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Men meet together for many reasons in the course of business. They need to instruct or persuade each other. They must agree on a course of action. They find thinking in public more productive or less painful than thinking in private. But there are at least as many reasons for meetings to transact no business. Meetings are held because men seek companionship or, at a minimum, wish to escape the tedium of solitary duties. They yearn for the prestige which accrues to the man who presides over meetings, and this leads them to convoke assemblages over which they can preside. Finally, there is the meeting which is called not because there is business to be done, but because it is necessary to create the impression that business is being done. Such meetings are more than a substitute for action. They are widely regarded as action.
J K Galbraith

It’s the last sentence that resonates with me. I am guilty of calling board meetings and ‘brainstormings’ based my need to control my anxiety and feel potent and proactive. I can’t remember any useful initiatives that came out of these sessions, only that I steered the outcome – and the outcome often involved junior people doing time-consuming, make-work tasks – that helped me feel more potent.  Needless to say, outcome measures on these initiatives and cost-benefit analyses were sadly lacking.

This behaviour is a clear example of acting out. What is happening is that the problem driving the meeting – that of anxiety about performance or turnover is never acknowledged as anxiety – and explored as that. It is always construed as a problem with a rational solution. In my experience, anxiety, like any other state of mind that seeks to be be hidden, does its most pernicious work in our inner worlds where it nips away at confidence, and jumps at ‘solutions’ that are, in fact, antidotes to anxiety rather than paths to resolution.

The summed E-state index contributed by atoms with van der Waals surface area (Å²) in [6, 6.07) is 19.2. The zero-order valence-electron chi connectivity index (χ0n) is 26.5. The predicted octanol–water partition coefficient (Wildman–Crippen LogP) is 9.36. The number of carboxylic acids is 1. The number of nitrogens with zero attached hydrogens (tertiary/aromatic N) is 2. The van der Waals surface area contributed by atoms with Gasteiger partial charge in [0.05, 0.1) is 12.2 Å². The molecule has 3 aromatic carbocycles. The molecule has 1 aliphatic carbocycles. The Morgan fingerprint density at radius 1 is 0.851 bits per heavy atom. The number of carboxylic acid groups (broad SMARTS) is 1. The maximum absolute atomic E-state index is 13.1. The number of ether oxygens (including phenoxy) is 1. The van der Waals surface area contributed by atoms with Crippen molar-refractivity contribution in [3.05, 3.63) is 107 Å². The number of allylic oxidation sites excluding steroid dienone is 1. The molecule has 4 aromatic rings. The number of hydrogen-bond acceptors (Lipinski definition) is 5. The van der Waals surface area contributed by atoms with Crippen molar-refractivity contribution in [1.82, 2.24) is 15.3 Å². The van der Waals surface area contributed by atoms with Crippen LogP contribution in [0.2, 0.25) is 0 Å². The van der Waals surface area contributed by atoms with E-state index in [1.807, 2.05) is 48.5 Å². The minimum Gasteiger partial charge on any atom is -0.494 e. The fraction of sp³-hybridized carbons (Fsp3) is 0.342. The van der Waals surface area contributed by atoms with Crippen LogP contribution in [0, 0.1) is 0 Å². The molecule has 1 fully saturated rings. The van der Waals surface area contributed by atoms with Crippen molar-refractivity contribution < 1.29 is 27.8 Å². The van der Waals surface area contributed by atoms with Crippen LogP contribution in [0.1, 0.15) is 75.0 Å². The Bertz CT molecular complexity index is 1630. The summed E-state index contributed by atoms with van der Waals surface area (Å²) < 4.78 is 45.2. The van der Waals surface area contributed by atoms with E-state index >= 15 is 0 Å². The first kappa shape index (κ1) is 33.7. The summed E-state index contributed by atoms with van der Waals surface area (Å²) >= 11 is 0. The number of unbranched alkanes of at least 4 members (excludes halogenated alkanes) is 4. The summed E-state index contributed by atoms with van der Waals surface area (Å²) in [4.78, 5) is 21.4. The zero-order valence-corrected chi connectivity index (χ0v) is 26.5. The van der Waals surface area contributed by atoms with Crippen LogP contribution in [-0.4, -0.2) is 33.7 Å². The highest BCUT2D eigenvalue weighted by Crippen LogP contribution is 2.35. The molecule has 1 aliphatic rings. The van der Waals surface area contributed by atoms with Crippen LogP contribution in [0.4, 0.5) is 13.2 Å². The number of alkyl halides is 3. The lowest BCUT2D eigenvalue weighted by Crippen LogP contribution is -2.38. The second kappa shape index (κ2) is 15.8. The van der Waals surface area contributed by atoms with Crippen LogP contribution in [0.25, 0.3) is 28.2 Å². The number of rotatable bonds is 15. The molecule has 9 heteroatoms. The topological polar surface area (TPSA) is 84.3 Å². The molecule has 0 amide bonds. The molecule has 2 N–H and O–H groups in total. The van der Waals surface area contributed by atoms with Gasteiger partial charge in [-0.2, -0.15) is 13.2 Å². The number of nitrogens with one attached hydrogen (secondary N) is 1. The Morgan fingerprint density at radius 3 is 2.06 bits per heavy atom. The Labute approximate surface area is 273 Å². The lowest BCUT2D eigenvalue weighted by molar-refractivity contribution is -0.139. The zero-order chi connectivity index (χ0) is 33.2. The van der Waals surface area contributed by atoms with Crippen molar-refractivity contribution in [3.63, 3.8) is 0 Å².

A much better group process is:

  1. Everyone talks about their anxiety – and its effect on them. You will almost certainly find some people in a good place as well as those in the grip of anxiety.
  2. The group discusses this anxiety and whether ‘acting out’ is a good route – or might simply containing the anxiety be more productive?
  3. You look around outside of your field for ‘outside’ examples of such anxiety being acted upon to produce a better result – and see what you can learn from them.
  4. Some time is allotted to the consideration of the consequences of anxiety upon you and your colleagues.
  5. If acting out is decided upon, strict outcome measures and cost benefit equations are designed and put in place.

If, in spite of your opening up the anxiety in an attempt to resolve the issues, the anxiety persists, then in my experience one or more of the following causes is at work:

  1. Withheld communications: someone isn’t being open and transparent about their thoughts or feelings
  2. Thwarted ambitions: people in the group are hoping for things that they feel are being blocked – usually by other group members in their view.
  3. Unfulfilled expectations – one or more members of the group think that they were promised an outcome either in substance or style that is not forthcoming.

In these circumstances the only remedy is openness and transparency. The inevitable alternative is the break up of the team in some way: usually a key figure leaves.

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As a psychologist, psychotherapist and research practitioner of 40 years, I've had the benefit of the experiences of more than 100,000 people around the world. They've talked about their daily lives, hopes, fears, ambitions and needs. These experiences have helped me to contribute to innovations from Beds in Business and the Fast Track for airlines to television drama and online communities. Specialties:Large groups, facilitation, application of psychological theories to commercial issues